As property firms across the country prepare their responses to the Department for Communities and Local Government (DCLG) 10th April call for comment on proposed changes to the current rating system, leading local expert Robin Ellis from CBRE in Leeds, considers the likely response.
Mr Ellis explains;
“There has been some criticism of the current rating system, claiming it is not fit for purpose. Volatility in property values since the last revaluation means that often rating assessments appear remote from the level of rents which are paid currently. This is particularly evident in Yorkshire and the North East where rental values have fallen substantially. To compound the problem the appeal system is struggling to cope with the volume of appeals. We are now in the fifth year of the 2010 Rating List and many appeals remain unresolved which means that even where it can be demonstrated that a rating assessment is excessive the ratepayer is having to wait far too long to correct it.”
The Government appears committed to the rating system which nets around £22 bn of revenue for the treasury and has the benefit over other forms of tax of being difficult to avoid and relatively cheap to collect. Responding to criticism, the DCLG issued a paper last December called ‘Checking & Challenging Your Rateable Value’ which proposed a number of changes to the current rating system. The proposed changes include the Valuation Office Agency (VOA) providing more information about how each rating assessment has been derived and, where appeals are made, requiring ratepayers to enclose at the outset detailed evidence to support their challenge. Under the current proposals the VOA could decide that the appeal is invalid or, after a 12 month delay, to issue their decision notice which could simply reject the appeal out of hand. Ratepayers would then have to make a separate appeal to the Valuation Tribunal; effectively a dual appeal system.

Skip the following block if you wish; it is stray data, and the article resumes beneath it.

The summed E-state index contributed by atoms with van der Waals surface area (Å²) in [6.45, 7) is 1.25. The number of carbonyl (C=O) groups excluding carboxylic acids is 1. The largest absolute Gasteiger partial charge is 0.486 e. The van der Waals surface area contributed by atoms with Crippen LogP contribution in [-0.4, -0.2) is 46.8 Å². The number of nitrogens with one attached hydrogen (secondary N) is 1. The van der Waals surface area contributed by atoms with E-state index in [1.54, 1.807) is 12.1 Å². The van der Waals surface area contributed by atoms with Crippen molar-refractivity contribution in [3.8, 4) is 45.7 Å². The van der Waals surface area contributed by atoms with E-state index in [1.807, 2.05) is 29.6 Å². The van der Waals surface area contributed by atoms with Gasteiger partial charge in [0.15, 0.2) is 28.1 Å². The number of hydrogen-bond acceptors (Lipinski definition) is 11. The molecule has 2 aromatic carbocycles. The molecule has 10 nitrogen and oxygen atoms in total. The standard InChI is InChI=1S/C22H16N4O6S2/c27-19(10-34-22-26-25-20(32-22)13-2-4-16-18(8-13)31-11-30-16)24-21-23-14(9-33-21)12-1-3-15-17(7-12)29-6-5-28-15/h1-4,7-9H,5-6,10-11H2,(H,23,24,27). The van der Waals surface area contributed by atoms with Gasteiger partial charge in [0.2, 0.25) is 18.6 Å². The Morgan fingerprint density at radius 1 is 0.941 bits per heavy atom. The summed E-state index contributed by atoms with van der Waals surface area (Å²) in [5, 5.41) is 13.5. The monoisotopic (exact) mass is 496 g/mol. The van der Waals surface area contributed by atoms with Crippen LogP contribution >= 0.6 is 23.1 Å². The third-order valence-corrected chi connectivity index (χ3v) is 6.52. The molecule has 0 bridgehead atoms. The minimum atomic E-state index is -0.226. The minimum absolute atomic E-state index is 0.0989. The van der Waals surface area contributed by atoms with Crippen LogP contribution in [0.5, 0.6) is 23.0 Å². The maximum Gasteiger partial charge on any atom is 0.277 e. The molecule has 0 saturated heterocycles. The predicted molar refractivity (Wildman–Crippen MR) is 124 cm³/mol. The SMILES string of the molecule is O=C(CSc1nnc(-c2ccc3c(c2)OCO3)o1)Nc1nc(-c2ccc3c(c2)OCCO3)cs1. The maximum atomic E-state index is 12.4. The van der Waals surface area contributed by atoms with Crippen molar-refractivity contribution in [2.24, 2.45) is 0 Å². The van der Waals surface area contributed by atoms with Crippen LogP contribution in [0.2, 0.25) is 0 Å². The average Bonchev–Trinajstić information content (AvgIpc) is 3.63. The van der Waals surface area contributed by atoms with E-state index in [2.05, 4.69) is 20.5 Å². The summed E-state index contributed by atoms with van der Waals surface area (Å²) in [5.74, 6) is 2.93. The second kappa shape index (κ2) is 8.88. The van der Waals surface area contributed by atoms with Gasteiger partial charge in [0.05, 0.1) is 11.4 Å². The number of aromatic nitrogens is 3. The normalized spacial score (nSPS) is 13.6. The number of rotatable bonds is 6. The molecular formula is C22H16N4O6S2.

Mr Ellis states that the changes are an attempt to reduce the amount of speculative appeals by making the system more transparent but also placing greater burden of proof on the ratepayer. He highlights that concerns have been raised to suggest the changes will add further bureaucracy, and indeed delays, to the process.
The latest consultation paper invites responses for a broader review of the rating system. Responses are required before the deadline of 6th June 2014 and Mr Ellis anticipates that many respondents will voice concerns about the proposed changes, calling for improvements to the current ‘single appeal’ system and a more frequent revaluation cycle.
“Far greater transparency and exchange of evidence at an early stage would do much to streamline the appeal process. Unfounded appeals could be weeded out more quickly, allowing genuine appeals to be accelerated.
“Since 1990 there have been revaluations every 5 years. However, the deferral of the next revaluation means that the current Rating List will be in place for 7 years. The delay in the next revaluation following a period of recession is the main reason that the rating system has fallen into disrepute”. Ellis predicts “many stakeholders will argue that a three yearly cycle is more suitable as it is fairer that rating assessments should respond to fluctuations in the property market more quickly”. However, this can only become a reality if the appeal process is simplified.
Ellis predicts that there will be a keen response to the DCLG’s call for comment and he is hopeful that as one of the property industry’s key stakeholders, CBRE’s voice will be heard. He concludes; “By making the right changes, the property market could benefit from a more accurate and straightforward rating and appeals system and we hope that the DCLG takes on board the feedback on the proposed changes.”